For all their faults, leftists still understand that college is about learning to distinguish between good and bad ideas, and that lecturers and tutors must have a certain intellectual authority over their students if that’s to be accomplished. The problem with modern left-wing academics is simply this: they’ve gotten True and False hopelessly mixed up.

Even then, however, we can’t blame professors for professing—only for professing error. When a tutor tells your son to use “their” instead of “he” or “she” in his essays because gender is non-binary (or what have you), that’s not mere propaganda: it’s bad science, and even worse grammar.

By the same token, university administrators are right to take an active interest in the moral formation of the young men and women in their charge. Sure, we may prefer single-gender dorms to consent classes. But we can’t dismiss college officials as “neo-puritans” because they want to protect drunk teenaged girls from the scores of male classmates who would readily seize the opportunity to rape them.

Anyway, it’s obvious we don’t believe all the rot we talk about colleges being a “marketplace of ideas.” We’d never demand that a Newman Guide school abandon its binary view of gender and “teach the controversy” by giving an equal hearing to theories about gender fluidity. We wouldn’t decry the Catholic University of America as “neo-puritan” for blocking porn on its wifi servers.

And that’s okay! Better to be a conservative hypocrite than a sincere libertarian. Besides, only a self-important fop like Voltaire would die for someone else’s freedom to be wrong. As conservatives and Christians, we know that Truth is the only cause worth our lives.

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An open and inquisitive mind, as Cardinal Newman makes clear, is essential in the quest for Truth. But as Chesterton would remind us: “The object of opening the mind, as of opening the mouth, is to shut it again on something solid. Otherwise, it could end up like a city sewer, rejecting nothing.” Our goal, then, is to make the conservative position on education more solid than sewage. We have to confront error with Truth, not soixante-huitard cant repackaged to sound like a Reagan stump speech.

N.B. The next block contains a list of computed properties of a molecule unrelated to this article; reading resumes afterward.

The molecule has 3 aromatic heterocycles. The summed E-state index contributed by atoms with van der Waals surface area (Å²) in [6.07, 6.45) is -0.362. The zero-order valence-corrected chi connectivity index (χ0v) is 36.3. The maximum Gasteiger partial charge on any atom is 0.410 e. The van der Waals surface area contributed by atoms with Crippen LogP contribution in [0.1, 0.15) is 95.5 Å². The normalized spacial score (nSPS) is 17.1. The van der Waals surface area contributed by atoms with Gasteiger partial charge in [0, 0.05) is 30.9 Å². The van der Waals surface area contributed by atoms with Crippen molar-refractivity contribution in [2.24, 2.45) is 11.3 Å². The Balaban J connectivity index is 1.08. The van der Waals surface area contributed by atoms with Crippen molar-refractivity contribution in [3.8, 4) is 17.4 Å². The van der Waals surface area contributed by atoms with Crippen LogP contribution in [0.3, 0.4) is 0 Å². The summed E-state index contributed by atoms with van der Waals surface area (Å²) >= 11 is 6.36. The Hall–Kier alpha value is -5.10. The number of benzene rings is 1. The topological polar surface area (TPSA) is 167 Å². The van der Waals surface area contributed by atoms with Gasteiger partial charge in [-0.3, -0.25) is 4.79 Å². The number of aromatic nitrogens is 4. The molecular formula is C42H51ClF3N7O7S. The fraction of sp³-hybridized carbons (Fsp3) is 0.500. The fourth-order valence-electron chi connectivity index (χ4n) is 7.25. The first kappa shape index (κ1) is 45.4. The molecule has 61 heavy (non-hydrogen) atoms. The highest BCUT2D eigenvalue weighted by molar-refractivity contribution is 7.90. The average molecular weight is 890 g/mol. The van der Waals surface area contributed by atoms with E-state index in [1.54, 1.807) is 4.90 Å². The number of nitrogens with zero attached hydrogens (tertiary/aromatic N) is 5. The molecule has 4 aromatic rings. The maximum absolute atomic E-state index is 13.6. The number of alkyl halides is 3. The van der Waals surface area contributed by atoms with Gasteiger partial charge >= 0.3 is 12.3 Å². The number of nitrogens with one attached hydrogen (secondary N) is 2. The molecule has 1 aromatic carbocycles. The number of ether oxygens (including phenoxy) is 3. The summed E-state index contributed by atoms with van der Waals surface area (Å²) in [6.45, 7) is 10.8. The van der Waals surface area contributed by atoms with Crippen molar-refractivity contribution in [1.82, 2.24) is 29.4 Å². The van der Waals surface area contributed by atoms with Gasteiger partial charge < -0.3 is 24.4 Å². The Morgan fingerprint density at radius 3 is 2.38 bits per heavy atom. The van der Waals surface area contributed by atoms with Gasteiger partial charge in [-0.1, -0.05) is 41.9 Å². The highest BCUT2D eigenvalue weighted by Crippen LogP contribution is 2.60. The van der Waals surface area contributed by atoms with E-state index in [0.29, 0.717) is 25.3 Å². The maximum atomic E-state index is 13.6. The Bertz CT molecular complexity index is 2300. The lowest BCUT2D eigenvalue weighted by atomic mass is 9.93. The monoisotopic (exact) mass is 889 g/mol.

For starters, stop trying to rout progressives from big-name colleges. There’s nothing left worth saving. The credentials they offer are worth less than the recycled, ethically sourced, gluten-free paper on which they’re printed. A Harvard degree demonstrates that you don’t know how to balance a checkbook, but you’ve definitely thought long and hard about how the dominatrix in BDSM culture serves to reconcile the fluid nature of gender with the objective reality of femininity without resorting to performative notions of womanhood. Or something.

Also don’t waste time gawking at ivory tower idiocy. It’s morbid and uncharitable.

If you want to give your child an intellectually and morally edifying education à la Cardinal Newman, send him to a Newman Guide school. If you’re not Catholic, there are plenty of Protestant and nonsectarian alternatives. New Saint Andrews is Calvinist. Hillsdale is broadly Judeo-Christian, and the Straussians aren’t so bad once you get to know them. Rule of thumb: if your kid isn’t reading the Great Books, he’s probably wasting his time. If the campus culture isn’t explicitly conservative and Christian, he’s almost certainly endangering his soul.

I’m not saying that we quit the field in the Culture Wars, or that we smash the liberal-democratic order. All I’m suggesting is that you not send your son to Penn State or Wesleyan. If he’s not the book-learnin’ type, tell him to get a job. If he is, enroll him in a college where he’ll read improving books under an intellectually well-formed professor in a small tutorial with his morally upright classmates. He’ll pay a fraction of the cost in tuition, and he won’t spend all of Thanksgiving dinner lecturing your guests about the plight of genderqueer albino pygmy women in Hollywood.

That’s hardly revolutionary. In fact, it’s positively convenient.

Michael Warren Davis is associate Editor of the Catholic Herald. Find him at www.michaelwarrendavis.com.